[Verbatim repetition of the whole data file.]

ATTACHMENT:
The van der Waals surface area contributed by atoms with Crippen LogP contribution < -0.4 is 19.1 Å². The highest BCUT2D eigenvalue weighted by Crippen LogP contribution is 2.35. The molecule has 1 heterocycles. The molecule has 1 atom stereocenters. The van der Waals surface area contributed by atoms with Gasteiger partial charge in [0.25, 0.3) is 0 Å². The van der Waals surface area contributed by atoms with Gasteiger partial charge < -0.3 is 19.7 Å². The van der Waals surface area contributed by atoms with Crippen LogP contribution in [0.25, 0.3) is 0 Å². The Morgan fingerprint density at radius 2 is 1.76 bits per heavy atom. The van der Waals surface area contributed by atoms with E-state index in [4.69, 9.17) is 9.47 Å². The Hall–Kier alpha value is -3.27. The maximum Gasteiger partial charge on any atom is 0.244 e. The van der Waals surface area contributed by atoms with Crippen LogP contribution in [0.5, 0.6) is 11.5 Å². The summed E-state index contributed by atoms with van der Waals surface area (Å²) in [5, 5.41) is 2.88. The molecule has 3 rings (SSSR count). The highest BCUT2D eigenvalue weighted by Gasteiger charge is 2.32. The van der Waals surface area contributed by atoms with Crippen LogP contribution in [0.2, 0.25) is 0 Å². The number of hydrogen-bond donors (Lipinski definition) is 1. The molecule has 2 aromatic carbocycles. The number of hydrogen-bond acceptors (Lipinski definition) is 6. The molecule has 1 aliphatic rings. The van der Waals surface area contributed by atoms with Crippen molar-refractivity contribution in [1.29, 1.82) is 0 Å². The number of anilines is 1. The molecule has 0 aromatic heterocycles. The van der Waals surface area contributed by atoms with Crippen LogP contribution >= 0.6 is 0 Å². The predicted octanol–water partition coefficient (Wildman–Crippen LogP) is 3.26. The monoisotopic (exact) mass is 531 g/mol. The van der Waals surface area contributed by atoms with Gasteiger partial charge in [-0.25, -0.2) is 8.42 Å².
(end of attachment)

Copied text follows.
The van der Waals surface area contributed by atoms with Crippen LogP contribution < -0.4 is 19.1 Å². The highest BCUT2D eigenvalue weighted by Crippen LogP contribution is 2.35. The molecule has 1 heterocycles. The molecule has 1 atom stereocenters. The van der Waals surface area contributed by atoms with Gasteiger partial charge in [0.25, 0.3) is 0 Å². The van der Waals surface area contributed by atoms with Gasteiger partial charge < -0.3 is 19.7 Å². The van der Waals surface area contributed by atoms with Crippen LogP contribution in [0.25, 0.3) is 0 Å². The Morgan fingerprint density at radius 2 is 1.76 bits per heavy atom. The van der Waals surface area contributed by atoms with E-state index in [4.69, 9.17) is 9.47 Å². The Hall–Kier alpha value is -3.27. The maximum Gasteiger partial charge on any atom is 0.244 e. The van der Waals surface area contributed by atoms with Crippen LogP contribution in [0.5, 0.6) is 11.5 Å². The summed E-state index contributed by atoms with van der Waals surface area (Å²) in [5, 5.41) is 2.88. The molecule has 3 rings (SSSR count). The highest BCUT2D eigenvalue weighted by Gasteiger charge is 2.32. The van der Waals surface area contributed by atoms with Crippen LogP contribution in [0.2, 0.25) is 0 Å². The number of hydrogen-bond donors (Lipinski definition) is 1. The molecule has 2 aromatic carbocycles. The number of hydrogen-bond acceptors (Lipinski definition) is 6. The molecule has 1 aliphatic rings. The van der Waals surface area contributed by atoms with Crippen molar-refractivity contribution in [1.29, 1.82) is 0 Å². The number of anilines is 1. The molecule has 0 aromatic heterocycles. The van der Waals surface area contributed by atoms with Crippen LogP contribution >= 0.6 is 0 Å². The predicted octanol–water partition coefficient (Wildman–Crippen LogP) is 3.26. The monoisotopic (exact) mass is 531 g/mol. The van der Waals surface area contributed by atoms with Gasteiger partial charge in [-0.25, -0.2) is 8.42 Å².